Neoconservative icon Irving Kristol, 89, dies
One-time leftist was ‘mugged by reality’
WASHINGTON – Irving Kristol, the writer, editor and publisher known as the godfather of neoconservatism whose youthful radicalism evolved into a historic rejection of communism, liberalism and the counterculture, died Friday.
Kristol, 89, died of complications from lung cancer.
Kristol was the husband of critic-historian Gertrude Himmelfarb and father of neoconservative editor and commentator William Kristol, an editor of the Weekly Standard.
A Trotskyist in the 1930s, Kristol would soon sour on socialism, break from liberalism after the rise of the New Left in the 1960s and in the 1970s commit the unthinkable: support the Republican Party, once as “foreign to me as attending a Catholic Mass.”
He was a New York intellectual who left home, first politically, then physically, moving to Washington in 1988. He was a liberal “mugged by reality,” his turn to the right joined by countless others, including such future GOP Cabinet officials as Jeane Kirkpatrick and William Bennett and another neoconservative founder, Norman Podhoretz.
“The influence of Irving Kristol’s ideas has been one of the most important factors in reshaping the American climate of opinion over the past 40 years,” Podhoretz said.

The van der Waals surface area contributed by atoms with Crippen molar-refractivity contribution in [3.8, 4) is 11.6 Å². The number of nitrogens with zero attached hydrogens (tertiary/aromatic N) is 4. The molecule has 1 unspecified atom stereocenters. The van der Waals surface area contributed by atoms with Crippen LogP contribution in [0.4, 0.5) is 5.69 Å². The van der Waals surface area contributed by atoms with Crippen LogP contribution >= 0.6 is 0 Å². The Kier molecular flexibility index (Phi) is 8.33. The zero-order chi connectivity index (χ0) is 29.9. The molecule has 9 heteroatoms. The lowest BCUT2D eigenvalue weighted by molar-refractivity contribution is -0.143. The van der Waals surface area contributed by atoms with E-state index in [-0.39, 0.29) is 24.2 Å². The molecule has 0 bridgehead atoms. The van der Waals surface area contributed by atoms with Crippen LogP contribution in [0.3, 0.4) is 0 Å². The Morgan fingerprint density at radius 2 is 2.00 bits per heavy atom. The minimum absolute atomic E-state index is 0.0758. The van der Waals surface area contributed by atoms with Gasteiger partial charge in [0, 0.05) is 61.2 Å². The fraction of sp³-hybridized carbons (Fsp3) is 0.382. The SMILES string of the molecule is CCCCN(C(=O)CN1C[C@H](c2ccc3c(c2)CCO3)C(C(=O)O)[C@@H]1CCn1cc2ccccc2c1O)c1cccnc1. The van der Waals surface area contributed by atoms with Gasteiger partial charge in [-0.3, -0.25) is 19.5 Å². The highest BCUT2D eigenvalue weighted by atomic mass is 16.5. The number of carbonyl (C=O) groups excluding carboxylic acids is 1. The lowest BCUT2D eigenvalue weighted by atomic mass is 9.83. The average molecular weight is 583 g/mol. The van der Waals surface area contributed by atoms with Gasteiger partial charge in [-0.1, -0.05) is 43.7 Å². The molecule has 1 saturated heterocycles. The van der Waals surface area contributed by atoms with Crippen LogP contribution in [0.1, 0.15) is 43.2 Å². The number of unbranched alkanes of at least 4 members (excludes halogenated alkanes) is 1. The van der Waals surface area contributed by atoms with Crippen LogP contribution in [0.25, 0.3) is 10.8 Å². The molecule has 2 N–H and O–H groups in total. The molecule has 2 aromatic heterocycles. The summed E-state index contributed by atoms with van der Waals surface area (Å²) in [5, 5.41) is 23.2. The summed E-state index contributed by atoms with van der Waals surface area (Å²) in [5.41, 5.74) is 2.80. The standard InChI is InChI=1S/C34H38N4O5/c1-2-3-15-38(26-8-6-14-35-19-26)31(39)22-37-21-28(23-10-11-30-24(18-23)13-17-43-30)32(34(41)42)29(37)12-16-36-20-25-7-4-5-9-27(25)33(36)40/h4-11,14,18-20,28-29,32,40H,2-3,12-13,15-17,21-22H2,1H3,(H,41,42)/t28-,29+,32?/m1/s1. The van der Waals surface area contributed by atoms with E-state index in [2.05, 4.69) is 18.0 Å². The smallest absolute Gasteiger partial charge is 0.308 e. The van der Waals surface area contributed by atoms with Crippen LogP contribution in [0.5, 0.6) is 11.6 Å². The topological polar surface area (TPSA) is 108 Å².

He was a flagship in the network of think tanks, media outlets and corporations that helped make conservatism a reigning ideology for at least two decades, the “vast right-wing conspiracy” that Hillary Rodham Clinton would claim was out to get her husband.
Former Vice President Dick Cheney was a longtime admirer and former President George W. Bush, whose administration was heavily populated by neoconservatives, awarded Kristol a Presidential Medal of Freedom in 2002, praising him as “a wide-ranging thinker whose writings have helped transform America’s political landscape.”
Kristol himself would regard neoconservatism as a job well done, a “generational phenomenon” that was “pretty much absorbed into a larger, more comprehensive conservatism.” But the Iraq war and the poor economy badly damaged the right’s unity and credibility over the past few years.
Active in publishing for more than half a century, Kristol wrote essays and reviews for The New Leader and Commentary; released several books, including “Neo-Conservatism: The Autobiography of An Idea,” and co-founded a seminal neoconservative journal, The Public Interest.
He was a contributor to the Wall Street Journal, writing a series of essays in the 1970s that called on businesses to invest in conservative scholarship and counter the “permanent brain trust” of liberal politics.
With funding from Joseph Coors, Richard Mellon Scaife and others, the right created such think tanks as the Heritage Foundation. Kristol himself was a fellow at a key think tank, the American Enterprise Institute.
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